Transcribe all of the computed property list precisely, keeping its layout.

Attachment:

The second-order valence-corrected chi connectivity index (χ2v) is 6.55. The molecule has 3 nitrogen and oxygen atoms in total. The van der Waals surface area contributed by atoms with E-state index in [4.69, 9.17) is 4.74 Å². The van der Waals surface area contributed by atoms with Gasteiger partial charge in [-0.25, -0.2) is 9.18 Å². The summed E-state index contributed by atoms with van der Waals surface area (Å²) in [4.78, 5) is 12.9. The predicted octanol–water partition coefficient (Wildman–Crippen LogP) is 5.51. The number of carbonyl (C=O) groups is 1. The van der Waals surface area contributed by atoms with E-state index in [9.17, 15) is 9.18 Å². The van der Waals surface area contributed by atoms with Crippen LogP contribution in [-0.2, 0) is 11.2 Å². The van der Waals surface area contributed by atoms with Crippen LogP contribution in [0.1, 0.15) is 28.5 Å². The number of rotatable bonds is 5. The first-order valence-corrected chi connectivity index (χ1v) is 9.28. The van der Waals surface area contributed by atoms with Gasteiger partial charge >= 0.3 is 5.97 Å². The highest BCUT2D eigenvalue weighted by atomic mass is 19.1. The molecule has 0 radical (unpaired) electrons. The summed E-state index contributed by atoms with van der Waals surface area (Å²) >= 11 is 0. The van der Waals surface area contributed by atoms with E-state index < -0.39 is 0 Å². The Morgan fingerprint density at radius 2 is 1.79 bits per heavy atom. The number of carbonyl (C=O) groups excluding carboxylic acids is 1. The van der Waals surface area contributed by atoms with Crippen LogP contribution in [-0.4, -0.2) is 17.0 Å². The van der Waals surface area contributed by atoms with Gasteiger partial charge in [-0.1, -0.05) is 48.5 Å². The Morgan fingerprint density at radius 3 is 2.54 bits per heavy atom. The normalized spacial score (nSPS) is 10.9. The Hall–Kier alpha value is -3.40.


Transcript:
The second-order valence-corrected chi connectivity index (χ2v) is 6.55. The molecule has 3 nitrogen and oxygen atoms in total. The van der Waals surface area contributed by atoms with E-state index in [4.69, 9.17) is 4.74 Å². The van der Waals surface area contributed by atoms with Gasteiger partial charge in [-0.25, -0.2) is 9.18 Å². The summed E-state index contributed by atoms with van der Waals surface area (Å²) in [4.78, 5) is 12.9. The predicted octanol–water partition coefficient (Wildman–Crippen LogP) is 5.51. The number of carbonyl (C=O) groups is 1. The van der Waals surface area contributed by atoms with E-state index in [9.17, 15) is 9.18 Å². The van der Waals surface area contributed by atoms with Crippen LogP contribution in [-0.2, 0) is 11.2 Å². The van der Waals surface area contributed by atoms with Crippen LogP contribution in [0.1, 0.15) is 28.5 Å². The number of rotatable bonds is 5. The first-order valence-corrected chi connectivity index (χ1v) is 9.28. The van der Waals surface area contributed by atoms with Gasteiger partial charge >= 0.3 is 5.97 Å². The highest BCUT2D eigenvalue weighted by atomic mass is 19.1. The molecule has 0 radical (unpaired) electrons. The summed E-state index contributed by atoms with van der Waals surface area (Å²) >= 11 is 0. The van der Waals surface area contributed by atoms with E-state index < -0.39 is 0 Å². The Morgan fingerprint density at radius 2 is 1.79 bits per heavy atom. The number of carbonyl (C=O) groups excluding carboxylic acids is 1. The van der Waals surface area contributed by atoms with Crippen LogP contribution in [-0.4, -0.2) is 17.0 Å². The van der Waals surface area contributed by atoms with Gasteiger partial charge in [-0.1, -0.05) is 48.5 Å². The Morgan fingerprint density at radius 3 is 2.54 bits per heavy atom. The normalized spacial score (nSPS) is 10.9. The Hall–Kier alpha value is -3.40.